2) Deadlines for UK citizens to apply for resident status should be extended where necessary.

The report urged EU governments to extend deadlines for residency applications, if they hadn’t done so already. It also recommended that some flexibility be applied to delays, especially if Covid-19 issues had caused “a reduction in their capacity to manage applications”.


The TIE card (inset) is a must for Britons living in Spain who haven't registered before. Photo: AFP/ British Embassy Madrid


3) UK nationals should be encouraged to register in host countries.

The committee highlighted the importance of registration as the first step in securing rights protected by the Withdrawal Agreement. The report also warned that, in countries such as Spain, France, Portugal and Greece, unknown numbers of unregistered UK nationals exist. The committee urged the UK government to help those people to register before the transition period ends.

The report ended with a quote from its’ chairman, Benn: “This Committee and its predecessors have taken a close interest in the rights of UK citizens in the EU, and EU citizens in the UK. This is an incredibly important issue that has affected, and will continue to affect, the lives of millions,” he said.

“Both the UK and EU member states have done much to help ensure that the rights of citizens are protected, but with deadlines approaching, those who have not yet applied need to know that they must do so. That’s why the necessary information must be communicated clearly and comprehensively. Whatever happens with the negotiations, nobody who has built a life outside their country of birth should run the risk of being forced to leave simply because they inadvertently slipped through the net by not claiming the rights that are theirs.”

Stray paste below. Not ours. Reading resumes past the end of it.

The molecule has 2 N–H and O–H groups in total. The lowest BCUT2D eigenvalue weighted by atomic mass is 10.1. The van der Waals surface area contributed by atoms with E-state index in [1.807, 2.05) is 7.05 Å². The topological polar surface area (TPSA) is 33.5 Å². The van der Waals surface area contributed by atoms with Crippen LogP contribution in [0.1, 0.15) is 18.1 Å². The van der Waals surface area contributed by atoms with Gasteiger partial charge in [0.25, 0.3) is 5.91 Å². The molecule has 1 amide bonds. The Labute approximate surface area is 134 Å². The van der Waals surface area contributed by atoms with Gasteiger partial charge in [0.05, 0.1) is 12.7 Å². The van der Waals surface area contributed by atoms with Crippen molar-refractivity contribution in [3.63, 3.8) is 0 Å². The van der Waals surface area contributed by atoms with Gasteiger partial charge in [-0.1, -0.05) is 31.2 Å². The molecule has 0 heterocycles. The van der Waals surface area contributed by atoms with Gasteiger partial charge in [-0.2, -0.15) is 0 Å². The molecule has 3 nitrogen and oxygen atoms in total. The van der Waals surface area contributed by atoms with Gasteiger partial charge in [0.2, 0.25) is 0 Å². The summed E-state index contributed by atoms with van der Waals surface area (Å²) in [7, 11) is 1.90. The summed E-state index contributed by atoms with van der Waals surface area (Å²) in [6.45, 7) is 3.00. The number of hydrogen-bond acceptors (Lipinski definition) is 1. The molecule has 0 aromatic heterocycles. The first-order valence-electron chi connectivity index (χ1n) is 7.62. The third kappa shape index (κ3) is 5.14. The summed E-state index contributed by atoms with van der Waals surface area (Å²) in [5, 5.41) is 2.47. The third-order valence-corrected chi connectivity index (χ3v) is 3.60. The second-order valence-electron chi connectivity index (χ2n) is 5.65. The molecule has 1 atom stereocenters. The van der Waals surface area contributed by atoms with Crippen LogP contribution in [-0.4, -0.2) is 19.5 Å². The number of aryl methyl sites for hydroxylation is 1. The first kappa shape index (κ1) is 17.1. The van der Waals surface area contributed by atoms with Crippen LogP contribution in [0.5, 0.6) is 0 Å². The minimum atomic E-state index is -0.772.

While the Brexit negotiations continue – or don’t – it is still unclear whether a deal will be struck between the two parties. Whatever happens, you can be sure that “negotiations” with our nearest and biggest trading partners will continue for many months, if not years.

Despite UK government rhetoric and posturing, discussions – in some form or other – will be occurring behind the scenes. As Hilary Benn said in the House of Commons on Tuesday: “It's quite clear the negotiations are continuing, and I think the war of words now needs to stop. Both sides need to get together and agree a deal.”